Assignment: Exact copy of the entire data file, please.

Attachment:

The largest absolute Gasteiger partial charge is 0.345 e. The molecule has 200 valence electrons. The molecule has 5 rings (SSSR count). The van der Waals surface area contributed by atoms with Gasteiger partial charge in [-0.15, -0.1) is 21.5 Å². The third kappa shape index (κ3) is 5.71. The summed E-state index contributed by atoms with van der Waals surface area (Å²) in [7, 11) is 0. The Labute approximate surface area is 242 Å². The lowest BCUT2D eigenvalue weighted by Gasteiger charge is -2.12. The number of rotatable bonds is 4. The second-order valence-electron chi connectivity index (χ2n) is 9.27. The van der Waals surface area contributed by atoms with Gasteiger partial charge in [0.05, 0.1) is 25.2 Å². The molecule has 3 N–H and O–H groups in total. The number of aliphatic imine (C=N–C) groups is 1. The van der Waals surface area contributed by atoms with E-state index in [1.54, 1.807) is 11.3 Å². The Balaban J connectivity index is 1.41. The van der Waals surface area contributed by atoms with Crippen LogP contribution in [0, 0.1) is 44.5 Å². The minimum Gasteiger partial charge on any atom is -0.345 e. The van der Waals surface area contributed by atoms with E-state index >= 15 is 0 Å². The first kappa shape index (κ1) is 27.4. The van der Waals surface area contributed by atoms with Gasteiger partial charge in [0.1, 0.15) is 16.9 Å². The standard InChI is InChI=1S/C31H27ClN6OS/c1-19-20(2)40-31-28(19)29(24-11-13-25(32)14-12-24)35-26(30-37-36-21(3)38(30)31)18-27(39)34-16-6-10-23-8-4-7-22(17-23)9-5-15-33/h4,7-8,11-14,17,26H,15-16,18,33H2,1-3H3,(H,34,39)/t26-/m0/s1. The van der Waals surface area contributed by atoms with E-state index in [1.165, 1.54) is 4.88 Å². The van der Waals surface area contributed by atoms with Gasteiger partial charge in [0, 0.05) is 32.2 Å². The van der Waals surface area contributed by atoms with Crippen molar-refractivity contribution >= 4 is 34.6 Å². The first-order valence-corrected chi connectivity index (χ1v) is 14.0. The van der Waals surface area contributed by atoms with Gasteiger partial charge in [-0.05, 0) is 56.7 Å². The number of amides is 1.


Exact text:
The largest absolute Gasteiger partial charge is 0.345 e. The molecule has 200 valence electrons. The molecule has 5 rings (SSSR count). The van der Waals surface area contributed by atoms with Gasteiger partial charge in [-0.15, -0.1) is 21.5 Å². The third kappa shape index (κ3) is 5.71. The summed E-state index contributed by atoms with van der Waals surface area (Å²) in [7, 11) is 0. The Labute approximate surface area is 242 Å². The lowest BCUT2D eigenvalue weighted by Gasteiger charge is -2.12. The number of rotatable bonds is 4. The second-order valence-electron chi connectivity index (χ2n) is 9.27. The van der Waals surface area contributed by atoms with Gasteiger partial charge in [0.05, 0.1) is 25.2 Å². The molecule has 3 N–H and O–H groups in total. The number of aliphatic imine (C=N–C) groups is 1. The van der Waals surface area contributed by atoms with E-state index in [1.54, 1.807) is 11.3 Å². The Balaban J connectivity index is 1.41. The van der Waals surface area contributed by atoms with Crippen LogP contribution in [0, 0.1) is 44.5 Å². The minimum Gasteiger partial charge on any atom is -0.345 e. The van der Waals surface area contributed by atoms with E-state index >= 15 is 0 Å². The first kappa shape index (κ1) is 27.4. The van der Waals surface area contributed by atoms with Gasteiger partial charge in [0.1, 0.15) is 16.9 Å². The standard InChI is InChI=1S/C31H27ClN6OS/c1-19-20(2)40-31-28(19)29(24-11-13-25(32)14-12-24)35-26(30-37-36-21(3)38(30)31)18-27(39)34-16-6-10-23-8-4-7-22(17-23)9-5-15-33/h4,7-8,11-14,17,26H,15-16,18,33H2,1-3H3,(H,34,39)/t26-/m0/s1. The van der Waals surface area contributed by atoms with E-state index in [1.165, 1.54) is 4.88 Å². The van der Waals surface area contributed by atoms with Gasteiger partial charge in [0, 0.05) is 32.2 Å². The van der Waals surface area contributed by atoms with Crippen molar-refractivity contribution >= 4 is 34.6 Å². The first-order valence-corrected chi connectivity index (χ1v) is 14.0. The van der Waals surface area contributed by atoms with Gasteiger partial charge in [-0.05, 0) is 56.7 Å². The number of amides is 1.